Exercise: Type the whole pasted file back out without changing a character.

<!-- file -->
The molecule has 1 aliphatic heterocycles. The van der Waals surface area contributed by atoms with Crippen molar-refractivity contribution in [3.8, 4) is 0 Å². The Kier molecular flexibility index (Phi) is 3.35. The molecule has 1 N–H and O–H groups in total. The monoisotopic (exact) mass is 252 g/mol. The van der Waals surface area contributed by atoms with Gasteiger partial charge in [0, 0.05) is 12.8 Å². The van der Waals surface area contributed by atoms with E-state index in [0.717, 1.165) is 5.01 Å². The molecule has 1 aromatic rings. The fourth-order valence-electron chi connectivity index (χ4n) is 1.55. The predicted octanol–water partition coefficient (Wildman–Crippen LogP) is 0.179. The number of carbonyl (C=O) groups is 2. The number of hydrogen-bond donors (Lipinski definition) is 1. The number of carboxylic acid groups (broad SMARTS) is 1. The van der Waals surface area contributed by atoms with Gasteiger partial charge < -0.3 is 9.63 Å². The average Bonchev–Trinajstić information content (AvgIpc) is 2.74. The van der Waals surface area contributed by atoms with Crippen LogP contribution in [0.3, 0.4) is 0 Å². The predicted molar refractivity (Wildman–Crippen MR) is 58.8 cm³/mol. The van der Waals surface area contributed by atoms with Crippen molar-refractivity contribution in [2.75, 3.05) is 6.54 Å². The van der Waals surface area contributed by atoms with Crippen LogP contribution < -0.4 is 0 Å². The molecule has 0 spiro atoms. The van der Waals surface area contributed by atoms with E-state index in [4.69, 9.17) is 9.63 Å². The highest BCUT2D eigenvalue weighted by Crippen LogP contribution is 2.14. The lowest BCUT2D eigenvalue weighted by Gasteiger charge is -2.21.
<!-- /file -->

The molecule has 1 aliphatic heterocycles. The van der Waals surface area contributed by atoms with Crippen molar-refractivity contribution in [3.8, 4) is 0 Å². The Kier molecular flexibility index (Phi) is 3.35. The molecule has 1 N–H and O–H groups in total. The monoisotopic (exact) mass is 252 g/mol. The van der Waals surface area contributed by atoms with Gasteiger partial charge in [0, 0.05) is 12.8 Å². The van der Waals surface area contributed by atoms with E-state index in [0.717, 1.165) is 5.01 Å². The molecule has 1 aromatic rings. The fourth-order valence-electron chi connectivity index (χ4n) is 1.55. The predicted octanol–water partition coefficient (Wildman–Crippen LogP) is 0.179. The number of carbonyl (C=O) groups is 2. The number of hydrogen-bond donors (Lipinski definition) is 1. The number of carboxylic acid groups (broad SMARTS) is 1. The van der Waals surface area contributed by atoms with Gasteiger partial charge < -0.3 is 9.63 Å². The average Bonchev–Trinajstić information content (AvgIpc) is 2.74. The van der Waals surface area contributed by atoms with Crippen LogP contribution in [0.3, 0.4) is 0 Å². The predicted molar refractivity (Wildman–Crippen MR) is 58.8 cm³/mol. The van der Waals surface area contributed by atoms with Crippen molar-refractivity contribution in [2.75, 3.05) is 6.54 Å². The van der Waals surface area contributed by atoms with Crippen LogP contribution < -0.4 is 0 Å². The molecule has 0 spiro atoms. The van der Waals surface area contributed by atoms with E-state index in [4.69, 9.17) is 9.63 Å². The highest BCUT2D eigenvalue weighted by Crippen LogP contribution is 2.14. The lowest BCUT2D eigenvalue weighted by Gasteiger charge is -2.21.